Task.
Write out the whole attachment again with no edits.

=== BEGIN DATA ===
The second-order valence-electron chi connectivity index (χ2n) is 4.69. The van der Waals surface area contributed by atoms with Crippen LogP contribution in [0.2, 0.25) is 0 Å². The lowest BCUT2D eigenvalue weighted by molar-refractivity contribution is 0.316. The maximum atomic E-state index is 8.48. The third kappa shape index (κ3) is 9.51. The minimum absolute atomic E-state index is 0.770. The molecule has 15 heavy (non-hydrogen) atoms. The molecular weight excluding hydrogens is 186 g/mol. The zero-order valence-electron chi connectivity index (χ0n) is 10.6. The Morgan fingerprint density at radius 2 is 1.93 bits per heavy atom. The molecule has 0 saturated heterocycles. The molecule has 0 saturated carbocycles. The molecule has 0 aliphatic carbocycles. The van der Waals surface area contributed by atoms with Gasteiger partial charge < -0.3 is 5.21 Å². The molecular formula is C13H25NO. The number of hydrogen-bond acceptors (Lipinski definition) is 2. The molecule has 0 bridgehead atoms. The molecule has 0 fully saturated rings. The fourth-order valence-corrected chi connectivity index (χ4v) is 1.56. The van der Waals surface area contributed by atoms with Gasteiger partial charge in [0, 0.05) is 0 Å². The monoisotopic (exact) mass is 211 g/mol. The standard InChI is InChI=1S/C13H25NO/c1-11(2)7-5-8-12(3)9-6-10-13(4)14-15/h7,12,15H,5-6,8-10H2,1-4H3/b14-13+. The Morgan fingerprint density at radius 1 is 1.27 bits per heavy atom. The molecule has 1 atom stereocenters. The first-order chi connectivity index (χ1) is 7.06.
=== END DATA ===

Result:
The second-order valence-electron chi connectivity index (χ2n) is 4.69. The van der Waals surface area contributed by atoms with Crippen LogP contribution in [0.2, 0.25) is 0 Å². The lowest BCUT2D eigenvalue weighted by molar-refractivity contribution is 0.316. The maximum atomic E-state index is 8.48. The third kappa shape index (κ3) is 9.51. The minimum absolute atomic E-state index is 0.770. The molecule has 15 heavy (non-hydrogen) atoms. The molecular weight excluding hydrogens is 186 g/mol. The zero-order valence-electron chi connectivity index (χ0n) is 10.6. The Morgan fingerprint density at radius 2 is 1.93 bits per heavy atom. The molecule has 0 saturated heterocycles. The molecule has 0 saturated carbocycles. The molecule has 0 aliphatic carbocycles. The van der Waals surface area contributed by atoms with Gasteiger partial charge < -0.3 is 5.21 Å². The molecular formula is C13H25NO. The number of hydrogen-bond acceptors (Lipinski definition) is 2. The molecule has 0 bridgehead atoms. The molecule has 0 fully saturated rings. The fourth-order valence-corrected chi connectivity index (χ4v) is 1.56. The van der Waals surface area contributed by atoms with Gasteiger partial charge in [0, 0.05) is 0 Å². The monoisotopic (exact) mass is 211 g/mol. The standard InChI is InChI=1S/C13H25NO/c1-11(2)7-5-8-12(3)9-6-10-13(4)14-15/h7,12,15H,5-6,8-10H2,1-4H3/b14-13+. The Morgan fingerprint density at radius 1 is 1.27 bits per heavy atom. The molecule has 1 atom stereocenters. The first-order chi connectivity index (χ1) is 7.06.